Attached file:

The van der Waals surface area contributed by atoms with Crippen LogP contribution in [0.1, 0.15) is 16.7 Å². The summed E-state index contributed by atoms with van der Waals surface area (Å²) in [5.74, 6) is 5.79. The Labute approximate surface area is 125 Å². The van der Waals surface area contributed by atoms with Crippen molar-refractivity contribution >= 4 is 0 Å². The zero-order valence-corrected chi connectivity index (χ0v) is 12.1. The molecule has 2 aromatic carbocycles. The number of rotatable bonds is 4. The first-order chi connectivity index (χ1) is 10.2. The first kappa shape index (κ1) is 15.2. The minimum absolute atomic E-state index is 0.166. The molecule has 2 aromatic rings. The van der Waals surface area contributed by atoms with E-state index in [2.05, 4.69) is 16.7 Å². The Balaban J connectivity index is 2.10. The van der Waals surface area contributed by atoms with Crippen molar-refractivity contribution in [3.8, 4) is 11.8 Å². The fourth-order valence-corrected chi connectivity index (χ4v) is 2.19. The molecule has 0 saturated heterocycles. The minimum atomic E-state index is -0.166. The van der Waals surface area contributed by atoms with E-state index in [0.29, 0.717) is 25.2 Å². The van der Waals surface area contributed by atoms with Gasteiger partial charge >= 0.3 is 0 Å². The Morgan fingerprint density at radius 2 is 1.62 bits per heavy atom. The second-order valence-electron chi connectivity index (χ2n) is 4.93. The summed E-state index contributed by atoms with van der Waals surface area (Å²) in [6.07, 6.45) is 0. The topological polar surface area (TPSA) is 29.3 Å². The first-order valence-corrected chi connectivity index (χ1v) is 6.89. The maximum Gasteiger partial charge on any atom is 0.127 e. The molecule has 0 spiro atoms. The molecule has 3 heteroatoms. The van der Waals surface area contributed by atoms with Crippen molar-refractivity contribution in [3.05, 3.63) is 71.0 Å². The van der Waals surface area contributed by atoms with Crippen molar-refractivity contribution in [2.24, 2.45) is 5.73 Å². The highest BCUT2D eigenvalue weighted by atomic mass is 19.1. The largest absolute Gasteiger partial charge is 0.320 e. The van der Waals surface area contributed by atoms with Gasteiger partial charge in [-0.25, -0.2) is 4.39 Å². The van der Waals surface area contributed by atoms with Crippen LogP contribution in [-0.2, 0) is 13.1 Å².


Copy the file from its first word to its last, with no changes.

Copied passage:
The van der Waals surface area contributed by atoms with Crippen LogP contribution in [0.1, 0.15) is 16.7 Å². The summed E-state index contributed by atoms with van der Waals surface area (Å²) in [5.74, 6) is 5.79. The Labute approximate surface area is 125 Å². The van der Waals surface area contributed by atoms with Crippen molar-refractivity contribution >= 4 is 0 Å². The zero-order valence-corrected chi connectivity index (χ0v) is 12.1. The molecule has 2 aromatic carbocycles. The number of rotatable bonds is 4. The first-order chi connectivity index (χ1) is 10.2. The first kappa shape index (κ1) is 15.2. The minimum absolute atomic E-state index is 0.166. The molecule has 2 aromatic rings. The van der Waals surface area contributed by atoms with E-state index in [2.05, 4.69) is 16.7 Å². The Balaban J connectivity index is 2.10. The van der Waals surface area contributed by atoms with Crippen molar-refractivity contribution in [3.8, 4) is 11.8 Å². The fourth-order valence-corrected chi connectivity index (χ4v) is 2.19. The molecule has 0 saturated heterocycles. The minimum atomic E-state index is -0.166. The van der Waals surface area contributed by atoms with E-state index in [0.29, 0.717) is 25.2 Å². The van der Waals surface area contributed by atoms with Gasteiger partial charge >= 0.3 is 0 Å². The Morgan fingerprint density at radius 2 is 1.62 bits per heavy atom. The second-order valence-electron chi connectivity index (χ2n) is 4.93. The summed E-state index contributed by atoms with van der Waals surface area (Å²) in [6.07, 6.45) is 0. The topological polar surface area (TPSA) is 29.3 Å². The first-order valence-corrected chi connectivity index (χ1v) is 6.89. The maximum Gasteiger partial charge on any atom is 0.127 e. The molecule has 0 spiro atoms. The molecule has 3 heteroatoms. The van der Waals surface area contributed by atoms with Crippen molar-refractivity contribution in [3.05, 3.63) is 71.0 Å². The van der Waals surface area contributed by atoms with Crippen molar-refractivity contribution in [2.24, 2.45) is 5.73 Å². The highest BCUT2D eigenvalue weighted by atomic mass is 19.1. The largest absolute Gasteiger partial charge is 0.320 e. The van der Waals surface area contributed by atoms with Gasteiger partial charge in [-0.25, -0.2) is 4.39 Å². The van der Waals surface area contributed by atoms with Crippen LogP contribution in [-0.2, 0) is 13.1 Å².